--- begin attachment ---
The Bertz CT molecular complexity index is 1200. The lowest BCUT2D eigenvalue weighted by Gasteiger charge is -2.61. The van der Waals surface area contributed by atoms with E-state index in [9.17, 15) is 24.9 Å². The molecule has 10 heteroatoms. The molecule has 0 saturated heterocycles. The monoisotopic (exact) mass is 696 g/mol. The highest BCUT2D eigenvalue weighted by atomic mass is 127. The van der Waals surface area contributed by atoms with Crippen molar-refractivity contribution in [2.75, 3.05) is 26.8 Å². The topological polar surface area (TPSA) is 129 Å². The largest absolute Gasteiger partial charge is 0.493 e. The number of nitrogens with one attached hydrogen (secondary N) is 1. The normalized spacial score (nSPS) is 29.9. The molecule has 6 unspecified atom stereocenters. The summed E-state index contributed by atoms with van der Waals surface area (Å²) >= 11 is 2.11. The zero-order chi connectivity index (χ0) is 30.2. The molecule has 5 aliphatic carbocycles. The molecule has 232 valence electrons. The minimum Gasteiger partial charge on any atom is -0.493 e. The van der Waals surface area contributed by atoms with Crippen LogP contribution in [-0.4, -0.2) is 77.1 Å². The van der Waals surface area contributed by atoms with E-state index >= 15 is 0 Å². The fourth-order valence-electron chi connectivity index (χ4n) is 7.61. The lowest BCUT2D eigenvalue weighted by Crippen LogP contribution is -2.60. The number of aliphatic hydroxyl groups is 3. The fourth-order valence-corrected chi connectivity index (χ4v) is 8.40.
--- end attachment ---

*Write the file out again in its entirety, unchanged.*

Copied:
The Bertz CT molecular complexity index is 1200. The lowest BCUT2D eigenvalue weighted by Gasteiger charge is -2.61. The van der Waals surface area contributed by atoms with E-state index in [9.17, 15) is 24.9 Å². The molecule has 10 heteroatoms. The molecule has 0 saturated heterocycles. The monoisotopic (exact) mass is 696 g/mol. The highest BCUT2D eigenvalue weighted by atomic mass is 127. The van der Waals surface area contributed by atoms with Crippen molar-refractivity contribution in [2.75, 3.05) is 26.8 Å². The topological polar surface area (TPSA) is 129 Å². The largest absolute Gasteiger partial charge is 0.493 e. The number of nitrogens with one attached hydrogen (secondary N) is 1. The normalized spacial score (nSPS) is 29.9. The molecule has 6 unspecified atom stereocenters. The summed E-state index contributed by atoms with van der Waals surface area (Å²) >= 11 is 2.11. The zero-order chi connectivity index (χ0) is 30.2. The molecule has 5 aliphatic carbocycles. The molecule has 232 valence electrons. The minimum Gasteiger partial charge on any atom is -0.493 e. The van der Waals surface area contributed by atoms with Crippen LogP contribution in [-0.4, -0.2) is 77.1 Å². The van der Waals surface area contributed by atoms with E-state index >= 15 is 0 Å². The fourth-order valence-electron chi connectivity index (χ4n) is 7.61. The lowest BCUT2D eigenvalue weighted by Crippen LogP contribution is -2.60. The number of aliphatic hydroxyl groups is 3. The fourth-order valence-corrected chi connectivity index (χ4v) is 8.40.